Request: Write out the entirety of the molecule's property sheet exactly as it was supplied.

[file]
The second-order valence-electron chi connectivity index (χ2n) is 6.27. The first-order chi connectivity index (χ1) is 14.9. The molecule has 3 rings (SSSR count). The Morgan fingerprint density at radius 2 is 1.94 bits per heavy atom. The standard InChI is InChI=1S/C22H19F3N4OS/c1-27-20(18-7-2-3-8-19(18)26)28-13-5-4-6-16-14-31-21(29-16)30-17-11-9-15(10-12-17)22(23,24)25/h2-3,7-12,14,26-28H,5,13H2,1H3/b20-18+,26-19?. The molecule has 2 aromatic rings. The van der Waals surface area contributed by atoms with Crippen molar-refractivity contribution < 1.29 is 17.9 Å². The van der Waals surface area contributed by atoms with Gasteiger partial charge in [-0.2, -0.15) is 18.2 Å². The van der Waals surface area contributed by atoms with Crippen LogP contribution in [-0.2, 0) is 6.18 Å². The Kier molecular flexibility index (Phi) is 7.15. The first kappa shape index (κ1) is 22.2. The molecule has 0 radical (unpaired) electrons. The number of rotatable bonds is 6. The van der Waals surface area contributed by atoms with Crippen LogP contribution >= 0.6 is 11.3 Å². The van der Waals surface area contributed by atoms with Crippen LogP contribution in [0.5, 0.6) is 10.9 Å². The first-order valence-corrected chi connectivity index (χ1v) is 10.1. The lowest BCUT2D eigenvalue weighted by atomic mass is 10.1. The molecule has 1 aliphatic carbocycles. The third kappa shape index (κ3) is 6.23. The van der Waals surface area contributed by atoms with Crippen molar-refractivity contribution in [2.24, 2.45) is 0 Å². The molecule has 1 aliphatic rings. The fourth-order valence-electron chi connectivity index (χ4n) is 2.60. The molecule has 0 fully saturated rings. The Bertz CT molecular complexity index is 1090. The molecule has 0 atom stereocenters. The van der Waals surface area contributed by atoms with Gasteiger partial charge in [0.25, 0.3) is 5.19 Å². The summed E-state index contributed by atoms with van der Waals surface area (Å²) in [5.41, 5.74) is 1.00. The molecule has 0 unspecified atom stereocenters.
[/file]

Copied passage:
The second-order valence-electron chi connectivity index (χ2n) is 6.27. The first-order chi connectivity index (χ1) is 14.9. The molecule has 3 rings (SSSR count). The Morgan fingerprint density at radius 2 is 1.94 bits per heavy atom. The standard InChI is InChI=1S/C22H19F3N4OS/c1-27-20(18-7-2-3-8-19(18)26)28-13-5-4-6-16-14-31-21(29-16)30-17-11-9-15(10-12-17)22(23,24)25/h2-3,7-12,14,26-28H,5,13H2,1H3/b20-18+,26-19?. The molecule has 2 aromatic rings. The van der Waals surface area contributed by atoms with Crippen molar-refractivity contribution < 1.29 is 17.9 Å². The van der Waals surface area contributed by atoms with Gasteiger partial charge in [-0.2, -0.15) is 18.2 Å². The van der Waals surface area contributed by atoms with Crippen LogP contribution in [-0.2, 0) is 6.18 Å². The Kier molecular flexibility index (Phi) is 7.15. The first kappa shape index (κ1) is 22.2. The molecule has 0 radical (unpaired) electrons. The number of rotatable bonds is 6. The van der Waals surface area contributed by atoms with Crippen LogP contribution >= 0.6 is 11.3 Å². The van der Waals surface area contributed by atoms with Crippen LogP contribution in [0.5, 0.6) is 10.9 Å². The first-order valence-corrected chi connectivity index (χ1v) is 10.1. The lowest BCUT2D eigenvalue weighted by atomic mass is 10.1. The molecule has 1 aliphatic carbocycles. The third kappa shape index (κ3) is 6.23. The van der Waals surface area contributed by atoms with Crippen molar-refractivity contribution in [2.24, 2.45) is 0 Å². The molecule has 1 aliphatic rings. The fourth-order valence-electron chi connectivity index (χ4n) is 2.60. The molecule has 0 fully saturated rings. The Bertz CT molecular complexity index is 1090. The molecule has 0 atom stereocenters. The van der Waals surface area contributed by atoms with Gasteiger partial charge in [0.25, 0.3) is 5.19 Å². The summed E-state index contributed by atoms with van der Waals surface area (Å²) in [5.41, 5.74) is 1.00. The molecule has 0 unspecified atom stereocenters.